My interest in the farmworker movement goes back to my family. I have many relatives who have worked in the past as farmworkers, my father being one of them. My family members have shared their stories with me about the struggles they faced as farmworkers and I am so grateful to be able to help the men and women who continue to do this work. When I was given the news that I was accepted to be a Student Action with Farmworkers (SAF) fellow my entire family was excited to know I would be working with the Hispanic community. Once I found out my placement, I researched everything about it. Vecinos’ mission is what my Public Health degree consists of improving the health of a very important population within the community.
The past five months as a SAF fellow have opened doors to so many opportunities. I have attended conferences, met amazing activists who fight for farmworker justice, but the greatest one of all is the opportunity to stay full-time at Vecinos. Being offered a position within the Vecinos team is something I wanted from the moment I started. It warmed my heart when we went out to do home visits to farmworker families and I saw the children ecstatic when they saw the mobile clinic parking beside their home.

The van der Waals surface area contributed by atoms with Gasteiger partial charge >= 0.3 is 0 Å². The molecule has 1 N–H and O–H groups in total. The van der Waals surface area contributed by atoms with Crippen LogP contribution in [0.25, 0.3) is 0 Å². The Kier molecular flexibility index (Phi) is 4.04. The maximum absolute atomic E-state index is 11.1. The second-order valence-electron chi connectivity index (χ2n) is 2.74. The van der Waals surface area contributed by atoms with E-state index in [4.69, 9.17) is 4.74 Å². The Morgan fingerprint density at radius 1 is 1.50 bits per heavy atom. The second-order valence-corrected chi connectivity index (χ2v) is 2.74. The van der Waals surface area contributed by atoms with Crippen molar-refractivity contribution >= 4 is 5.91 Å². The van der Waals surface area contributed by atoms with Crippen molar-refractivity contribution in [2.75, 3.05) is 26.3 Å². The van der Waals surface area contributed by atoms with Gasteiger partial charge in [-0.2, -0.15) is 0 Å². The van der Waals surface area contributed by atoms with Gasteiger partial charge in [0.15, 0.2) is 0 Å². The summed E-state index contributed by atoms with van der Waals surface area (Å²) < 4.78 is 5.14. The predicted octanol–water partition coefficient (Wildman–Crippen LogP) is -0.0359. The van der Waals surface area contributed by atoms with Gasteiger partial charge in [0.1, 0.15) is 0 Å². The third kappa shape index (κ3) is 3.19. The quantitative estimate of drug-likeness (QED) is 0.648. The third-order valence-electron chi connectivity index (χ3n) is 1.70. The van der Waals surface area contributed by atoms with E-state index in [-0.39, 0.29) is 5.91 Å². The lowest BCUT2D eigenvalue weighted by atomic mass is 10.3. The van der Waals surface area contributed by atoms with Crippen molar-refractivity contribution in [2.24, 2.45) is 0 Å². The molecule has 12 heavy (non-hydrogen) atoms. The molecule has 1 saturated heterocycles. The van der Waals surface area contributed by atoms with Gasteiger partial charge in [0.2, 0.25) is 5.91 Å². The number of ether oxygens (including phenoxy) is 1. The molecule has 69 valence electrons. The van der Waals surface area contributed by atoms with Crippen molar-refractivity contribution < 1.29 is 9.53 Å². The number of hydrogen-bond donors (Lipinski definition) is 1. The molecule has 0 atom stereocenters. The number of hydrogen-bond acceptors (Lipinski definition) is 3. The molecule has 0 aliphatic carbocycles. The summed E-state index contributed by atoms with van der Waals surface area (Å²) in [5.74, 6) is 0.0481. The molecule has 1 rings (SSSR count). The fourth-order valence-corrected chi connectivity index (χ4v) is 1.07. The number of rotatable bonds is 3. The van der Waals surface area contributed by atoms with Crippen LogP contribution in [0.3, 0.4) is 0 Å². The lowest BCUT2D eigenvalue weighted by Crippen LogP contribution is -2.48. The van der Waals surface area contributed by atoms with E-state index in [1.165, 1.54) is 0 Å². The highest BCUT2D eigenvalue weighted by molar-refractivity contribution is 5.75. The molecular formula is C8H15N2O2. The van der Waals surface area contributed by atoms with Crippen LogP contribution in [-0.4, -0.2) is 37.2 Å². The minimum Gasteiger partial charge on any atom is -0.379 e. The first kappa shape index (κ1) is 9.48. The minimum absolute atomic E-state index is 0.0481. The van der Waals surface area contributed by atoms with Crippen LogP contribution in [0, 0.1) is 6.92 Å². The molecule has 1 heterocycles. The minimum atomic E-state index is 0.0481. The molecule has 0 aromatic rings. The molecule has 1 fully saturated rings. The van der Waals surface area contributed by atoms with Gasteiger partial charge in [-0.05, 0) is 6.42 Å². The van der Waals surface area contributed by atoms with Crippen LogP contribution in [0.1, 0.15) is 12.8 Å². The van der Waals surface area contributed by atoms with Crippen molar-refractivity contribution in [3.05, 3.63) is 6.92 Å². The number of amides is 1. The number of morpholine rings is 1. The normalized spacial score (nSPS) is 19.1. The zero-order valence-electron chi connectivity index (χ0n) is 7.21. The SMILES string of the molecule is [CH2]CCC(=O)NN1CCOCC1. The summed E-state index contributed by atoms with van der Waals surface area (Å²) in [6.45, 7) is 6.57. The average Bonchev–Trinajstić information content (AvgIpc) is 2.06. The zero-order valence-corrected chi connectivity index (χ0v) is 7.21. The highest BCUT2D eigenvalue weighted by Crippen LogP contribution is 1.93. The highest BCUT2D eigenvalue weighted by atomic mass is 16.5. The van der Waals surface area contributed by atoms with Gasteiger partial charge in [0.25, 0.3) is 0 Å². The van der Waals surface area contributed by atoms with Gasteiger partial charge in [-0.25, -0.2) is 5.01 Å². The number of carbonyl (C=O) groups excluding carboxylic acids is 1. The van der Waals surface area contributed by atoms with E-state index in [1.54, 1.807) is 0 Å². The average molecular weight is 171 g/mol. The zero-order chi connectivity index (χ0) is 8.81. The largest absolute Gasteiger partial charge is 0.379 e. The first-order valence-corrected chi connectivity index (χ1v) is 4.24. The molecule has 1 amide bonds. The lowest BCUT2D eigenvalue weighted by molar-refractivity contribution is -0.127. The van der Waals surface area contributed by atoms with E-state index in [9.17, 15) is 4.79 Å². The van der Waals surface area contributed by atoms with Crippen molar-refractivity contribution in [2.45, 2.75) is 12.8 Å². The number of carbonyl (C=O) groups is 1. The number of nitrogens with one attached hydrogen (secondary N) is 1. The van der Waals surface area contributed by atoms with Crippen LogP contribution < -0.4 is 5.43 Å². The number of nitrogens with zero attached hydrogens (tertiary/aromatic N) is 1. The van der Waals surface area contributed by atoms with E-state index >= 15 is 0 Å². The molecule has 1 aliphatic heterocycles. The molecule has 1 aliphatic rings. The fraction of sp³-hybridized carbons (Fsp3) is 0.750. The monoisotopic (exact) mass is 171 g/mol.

During my first week of work, I fell in love with what Vecinos consists of. There is never a typical day for this type of work. I enjoy picking up patients and taking them to their appointments. The first few minutes of the car ride can be a bit awkward, but by the time I drop them off at their house I know about their family, life story, and roots. Each place we visit for outreach has its own unique atmosphere, but one thing every place has in common is a huge welcome with a smile on everyone’s face. I have gotten to know so many of the individuals we serve and it’s so rewarding to not only be the Promotora de Salud, but be a friend to them as well.